Sagging Floors and Bathroom Remodel

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  #1  
Old 02-02-05, 11:11 PM
jillofalltrades
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Angry Sagging Floors and Bathroom Remodel

Hello... I haven't posted in awhile since I had been resting up after my kitchen gut and remodel. At that time I had a problem with a sagging floor. The floor is still sagging, but I have moved on to tackle the bathrooom. I have a new whirlpool tub waiting in my garage.. I've been getting bids from electricians and am eager to install the tub.. Tomorrow I'm having a structural engineer come take a look at the house.

I'm not sure how much the floor sags but I'm adding a laser level to my shopping list... I'm guessing it's about 2" lower across 7'.
And it doesn't just sag in the bathroom - it's all along the back of the house (three rooms wide..) and appears to be sinking towards the center.

Also, I think the problem stemmed from water leaking 1) From the water heater in the kitchen 2) The plumbing in the bathroom and the cracks in the tub and 3) The water that was shooting out of the washing machine drain connection.

Once the tub is replaced, the causes of the problem should be eliminated..(Washer is fixed, water pan being put under water heater..)

From all I've learned here, I know the floor needs to be jacked up SLOWLY... I am thinking I would pay the structural engineer to advise me exactly where to place the jacks, etc. but I will do the labor myself... (It's too expensive to pay people to work in my spider infested crawl space..) LOL

If this process is going to take weeks.. do I have to wait to install the tub? I'm afraid if I install it now and then lift the floor, it could crack.. (existing tub has cracks and it leaks.. (I really should have remodeled the bathroom before the kitchen..)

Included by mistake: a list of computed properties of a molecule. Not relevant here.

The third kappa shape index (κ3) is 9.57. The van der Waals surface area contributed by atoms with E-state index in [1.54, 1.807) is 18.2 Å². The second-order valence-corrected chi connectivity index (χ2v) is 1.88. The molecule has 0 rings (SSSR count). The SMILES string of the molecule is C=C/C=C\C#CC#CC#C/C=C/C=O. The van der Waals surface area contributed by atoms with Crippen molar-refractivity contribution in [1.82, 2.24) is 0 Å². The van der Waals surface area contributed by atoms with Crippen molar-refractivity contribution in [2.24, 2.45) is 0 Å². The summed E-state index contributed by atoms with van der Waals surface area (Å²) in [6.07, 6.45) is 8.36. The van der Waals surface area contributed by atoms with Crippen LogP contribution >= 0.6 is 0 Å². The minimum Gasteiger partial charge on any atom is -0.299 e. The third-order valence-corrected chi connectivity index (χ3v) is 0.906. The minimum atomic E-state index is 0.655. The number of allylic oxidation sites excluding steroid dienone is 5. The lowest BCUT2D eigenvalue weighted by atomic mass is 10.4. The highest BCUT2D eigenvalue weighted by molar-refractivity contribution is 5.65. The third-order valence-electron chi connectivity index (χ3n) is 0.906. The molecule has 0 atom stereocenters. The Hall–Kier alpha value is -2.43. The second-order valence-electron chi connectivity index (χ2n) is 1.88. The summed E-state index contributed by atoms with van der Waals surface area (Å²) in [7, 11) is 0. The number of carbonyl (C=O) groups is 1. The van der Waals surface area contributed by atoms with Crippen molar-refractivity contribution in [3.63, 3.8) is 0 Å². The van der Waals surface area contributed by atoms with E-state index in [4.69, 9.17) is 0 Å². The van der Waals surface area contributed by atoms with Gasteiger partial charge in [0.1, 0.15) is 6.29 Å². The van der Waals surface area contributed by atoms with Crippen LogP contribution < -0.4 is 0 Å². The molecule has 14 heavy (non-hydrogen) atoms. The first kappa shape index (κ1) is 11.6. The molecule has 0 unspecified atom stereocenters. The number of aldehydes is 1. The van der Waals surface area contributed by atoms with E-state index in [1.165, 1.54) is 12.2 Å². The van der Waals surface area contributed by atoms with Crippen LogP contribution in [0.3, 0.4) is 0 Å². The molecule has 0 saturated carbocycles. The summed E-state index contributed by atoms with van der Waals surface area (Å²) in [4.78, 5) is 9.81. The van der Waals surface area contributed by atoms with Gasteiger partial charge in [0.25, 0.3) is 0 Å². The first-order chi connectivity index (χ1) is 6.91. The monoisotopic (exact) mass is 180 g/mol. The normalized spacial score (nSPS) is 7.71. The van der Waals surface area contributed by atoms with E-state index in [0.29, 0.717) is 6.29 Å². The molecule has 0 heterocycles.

Any thoughts on this? Thanks to any and all who can advise me!
 
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Old 02-03-05, 06:55 AM
awesomedell's Avatar
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Hi Jill, glad to see you survivied the kitchen job. I hate to rain on your parade, but I'd recommend getting the floor stabilized before you install the tub. If you install it now and then go thru the floor jacking process, you're taking a chance on having future problems with the drain and water lines, not to mention cracking the tub as you fear.
I am thinking I would pay the structural engineer to advise me exactly where to place the jacks, etc. but I will do the labor myself...
I think this is a very sensible thing to do, now you may need some assistance getting jacks, blocking into place, but once the jacks are in place it's just a matter of crawling under there every 2-4 wks and raising the jack level like 1/4 turn, some it makes sense to handle that yourself.
water pan being put under water heater.
That sounds serious, if your water heater is leaking and needs a drip pan beneath it, it needs to go!! That should be a high priority item, the leak will probably get progressively worse leading to failure of the unit at some point. Keep us posted and keep all of your posts on this project in this same thread, makes it easier to follow what's happening.
 
  #3  
Old 02-03-05, 09:51 AM
jillofalltrades
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Thanks Dell,

The Structural Engineer just left. I think I lucked out and got a good one! Not only is he knowledgeable, experienced, and kind, he is also willing to let me proceed in the most cost effective manner. (Meaning, I can do as much of the work as I am able, and he will just advise me.) He's not cheap - $100 an hour - but I think it will be money well spent. A friend warned that he may try to steer me towards contractors he has dealings with, but that's not the case at all.